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Susana Baca

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ENTERTAINMENT
October 5, 2002 | ERNESTO LECHNER, SPECIAL TO THE TIMES
Her bare, cinnamon-colored feet stepping softly on the stage of the Knitting Factory on Thursday, Susana Baca began her emotional show Thursday with "Toro Mata," the anthem of Afro-Peruvian music. A lot has happened since this classic tune was featured on Luaka Bop's 1995 compilation album "The Soul of Black Peru."
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WORLD
July 11, 2011 | By Tracy Wilkinson, Los Angeles Times
In this village that still bears the name of the old Santa Barbara sugar plantation, Susana Baca is trudging through a field of sweet potatoes. Not 48 hours earlier, the internationally acclaimed diva of Afro-Peruvian music returned from Paris, the last stop in her latest world tour. But on this day, she is visiting her mother's tumbledown hometown, a neglected part of Peru that is the cradle of its multiethnic history, where the descendants of black slaves and Chinese and Japanese field hands have lived together for generations, intermarried and even now continue to work the land.
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ENTERTAINMENT
September 21, 1997 | Don Heckman, Don Heckman writes about pop and jazz for The Times
Susana Baca, unheralded and largely unknown outside her native Peru, arrived on the international world music scene with startling suddenness. Her performance on the 1995 compilation album "The Soul of Black Peru" created an immediate buzz. The upbeat critical reaction was comparable to the instant enthusiasm that greeted Cape Verdean singer (and now international world music star) Cesaria Evora a few years ago. And with good cause.
NEWS
May 25, 2006 | Agustin Gurza, Times Staff Writer
IN the middle of singer Susana Baca's sophisticated set of Afro-Peruvian music Tuesday at the Conga Room, a male fan gave a rowdy shout from the dance floor: "¡Que viva el Peru!" His unruly tone burst through the well-behaved crowd as a reminder of the poor-man's roots of this bluesy music, cultivated by the descendants of slaves in the black barrios of Lima, like the one where Baca was raised.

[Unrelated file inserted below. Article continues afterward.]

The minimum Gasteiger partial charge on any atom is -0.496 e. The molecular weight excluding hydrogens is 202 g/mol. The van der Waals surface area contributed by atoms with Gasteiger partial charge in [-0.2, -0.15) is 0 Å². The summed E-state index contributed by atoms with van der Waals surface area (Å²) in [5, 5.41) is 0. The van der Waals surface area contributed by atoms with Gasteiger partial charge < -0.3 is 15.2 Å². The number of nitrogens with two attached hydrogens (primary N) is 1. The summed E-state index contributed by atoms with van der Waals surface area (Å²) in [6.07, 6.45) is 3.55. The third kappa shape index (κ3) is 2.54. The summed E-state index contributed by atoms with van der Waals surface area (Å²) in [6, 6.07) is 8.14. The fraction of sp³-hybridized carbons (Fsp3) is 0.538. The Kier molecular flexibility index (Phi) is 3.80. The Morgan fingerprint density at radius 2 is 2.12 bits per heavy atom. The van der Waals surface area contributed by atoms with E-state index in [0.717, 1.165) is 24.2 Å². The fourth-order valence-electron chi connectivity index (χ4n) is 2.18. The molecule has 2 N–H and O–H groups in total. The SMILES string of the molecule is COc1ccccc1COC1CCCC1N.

WORLD
July 11, 2011 | By Tracy Wilkinson, Los Angeles Times
In this village that still bears the name of the old Santa Barbara sugar plantation, Susana Baca is trudging through a field of sweet potatoes. Not 48 hours earlier, the internationally acclaimed diva of Afro-Peruvian music returned from Paris, the last stop in her latest world tour. But on this day, she is visiting her mother's tumbledown hometown, a neglected part of Peru that is the cradle of its multiethnic history, where the descendants of black slaves and Chinese and Japanese field hands have lived together for generations, intermarried and even now continue to work the land.
NEWS
May 25, 2006 | Agustin Gurza, Times Staff Writer
IN the middle of singer Susana Baca's sophisticated set of Afro-Peruvian music Tuesday at the Conga Room, a male fan gave a rowdy shout from the dance floor: "¡Que viva el Peru!" His unruly tone burst through the well-behaved crowd as a reminder of the poor-man's roots of this bluesy music, cultivated by the descendants of slaves in the black barrios of Lima, like the one where Baca was raised.
ENTERTAINMENT
March 5, 2000 | ERNESTO LECHNER, Ernesto Lechner is a frequent contributor to Calendar
For years, fans of quality Latin American popular music have been awaiting the arrival of an artist who could join the legends of the genre--somebody able to make a resonant artistic statement as Agustin Lara, Silvio Rodriguez and Mercedes Sosa did in decades past. A new name can finally be added to that select list: Susana Baca.